I was officially out of excuses. I knew I could make the time to talk to my friend once a week and I knew I could play the role of “happy amateur”.

So, we brainstormed, lined up some interviews, set a date to record, and made a podcast. Just like that “Traditional Outdoors” was born and I believe it will be a successful venture. It should be entertaining at the very least and we’ll be thrilled if you learn something!

All that being said, we’ll need your support to get this up and running. You can start by checking out our website, which will both house the podcast and feature links to articles collected from across the Web (including this blog). We’d also like to invite you to our Facebook group, where the bulk of our conversations will take place. The primary goal of Traditional Outdoors is to create an outdoor community filled with enthusiasts that have integrity and love and support our natural resources and the activities therein.

The first episode of the podcast should launch very soon! Stay tuned and be sure to subscribe and tell your friends. There will be multiple ways to do so.

We’ll see you at the campfire!

Get jiggy with it

I’ve been hanging out on the Osage Roost turkey hunting community lately and have already spent several hours on the Call Makers forum drooling over homemade pot calls. There is nothing I appreciate more than quality woodworking and the craftsmanship on said forum is truly something to be admired.

Having recently fallen in love with turkey hunting (story to come), I have become a sucker for a hand made call. There is something about working a hunk of wood until it serves a purpose, especially when that purpose is talking to a bird or animal.

Unfortunately, I am ill-equipped to make such things and have decided to leave it to the experts. Namely my friends Tommy Ellis (Following Ghost or ghost5 on the “Roost”) and John Buchin (Crooked Talon Game Calls or jbuchin on the “Roost”). There are many others, but I credit these two for starting my addiction as they made the calls above for my hunting enjoyment and I am very thankful for their guidance in the turkey woods.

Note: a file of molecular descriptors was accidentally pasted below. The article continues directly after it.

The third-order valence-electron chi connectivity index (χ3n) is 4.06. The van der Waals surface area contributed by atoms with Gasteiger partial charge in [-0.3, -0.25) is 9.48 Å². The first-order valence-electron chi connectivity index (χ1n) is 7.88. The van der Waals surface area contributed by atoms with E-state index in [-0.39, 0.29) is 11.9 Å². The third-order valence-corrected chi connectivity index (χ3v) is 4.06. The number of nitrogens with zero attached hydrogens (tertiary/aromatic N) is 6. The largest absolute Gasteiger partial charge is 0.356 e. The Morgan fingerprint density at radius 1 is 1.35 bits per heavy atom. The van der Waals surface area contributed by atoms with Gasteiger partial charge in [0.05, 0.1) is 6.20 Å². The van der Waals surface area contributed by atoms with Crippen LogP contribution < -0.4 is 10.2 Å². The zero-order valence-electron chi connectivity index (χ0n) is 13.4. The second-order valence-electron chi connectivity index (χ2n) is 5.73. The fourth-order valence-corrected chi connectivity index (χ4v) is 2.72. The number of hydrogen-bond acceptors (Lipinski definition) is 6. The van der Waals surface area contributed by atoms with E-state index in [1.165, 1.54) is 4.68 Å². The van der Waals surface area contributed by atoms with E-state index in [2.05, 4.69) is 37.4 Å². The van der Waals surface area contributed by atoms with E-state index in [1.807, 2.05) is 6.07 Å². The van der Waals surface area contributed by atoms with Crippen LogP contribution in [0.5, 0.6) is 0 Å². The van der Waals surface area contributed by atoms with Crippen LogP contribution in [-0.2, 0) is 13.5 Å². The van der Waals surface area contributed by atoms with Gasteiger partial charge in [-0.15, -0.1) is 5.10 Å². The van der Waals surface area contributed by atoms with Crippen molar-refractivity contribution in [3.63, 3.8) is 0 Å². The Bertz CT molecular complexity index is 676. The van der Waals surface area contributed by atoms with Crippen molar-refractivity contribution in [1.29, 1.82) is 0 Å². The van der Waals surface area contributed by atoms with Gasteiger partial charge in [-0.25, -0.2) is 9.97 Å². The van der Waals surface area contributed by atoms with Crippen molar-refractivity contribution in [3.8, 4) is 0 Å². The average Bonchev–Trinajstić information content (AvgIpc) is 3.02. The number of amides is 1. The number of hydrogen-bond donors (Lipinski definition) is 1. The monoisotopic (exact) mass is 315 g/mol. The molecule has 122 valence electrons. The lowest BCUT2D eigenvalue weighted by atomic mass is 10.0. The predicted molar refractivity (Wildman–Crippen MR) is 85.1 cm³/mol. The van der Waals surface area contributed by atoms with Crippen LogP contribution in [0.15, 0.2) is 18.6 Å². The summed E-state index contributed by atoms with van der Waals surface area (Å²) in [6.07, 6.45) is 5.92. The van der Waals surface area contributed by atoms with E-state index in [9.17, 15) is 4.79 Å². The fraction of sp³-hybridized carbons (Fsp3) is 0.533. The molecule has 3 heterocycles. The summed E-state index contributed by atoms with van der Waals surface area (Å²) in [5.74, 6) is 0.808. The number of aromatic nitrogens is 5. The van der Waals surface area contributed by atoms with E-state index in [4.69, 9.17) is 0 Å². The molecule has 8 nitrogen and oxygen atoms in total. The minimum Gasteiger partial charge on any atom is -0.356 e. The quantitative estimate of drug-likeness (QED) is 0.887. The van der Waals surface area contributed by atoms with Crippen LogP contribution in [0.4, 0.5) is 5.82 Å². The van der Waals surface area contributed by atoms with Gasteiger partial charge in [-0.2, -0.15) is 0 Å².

I’m sure I could give call making a shot if I had a lathe, but I don’t, nor do I have the time to start a new hobby when hunting, writing, and bow building already occupies enough. But its hard to hang out amongst a community of woodworkers and not get inspired. I usually get the bug and have to make something and that is exactly what happened to me this morning. I woke up, had a cup of coffee, and realized I had the itch about half way through it. Only, when I ventured into my workshop I realized I wasn’t ready to start whittling a hunk of Osage into a finely tillered stick flinger. You have to be in the mood to  tackle that and I wasn’t.

I was, however, in the mood to create a new flemish string-making jig for myself. The first one I made was pretty rough and I knew I could improve on it. A couple hours later, the following took shape and I am pretty pleased with it. It is basically just a hunk of cherry board with a few nails, a couple of holes, and a small piece of Ipe glued down where you cut the strands with a razor blade.

I’ve included the plans I followed for your convenience and highly encourage you to build one for yourself, as others encouraged me to do the same.


Plans courtesy of http://www.tradgang.com and Terry Green.

Why pay $25-$30 for one when it’ll only cost you 1/4 the amount in lumber?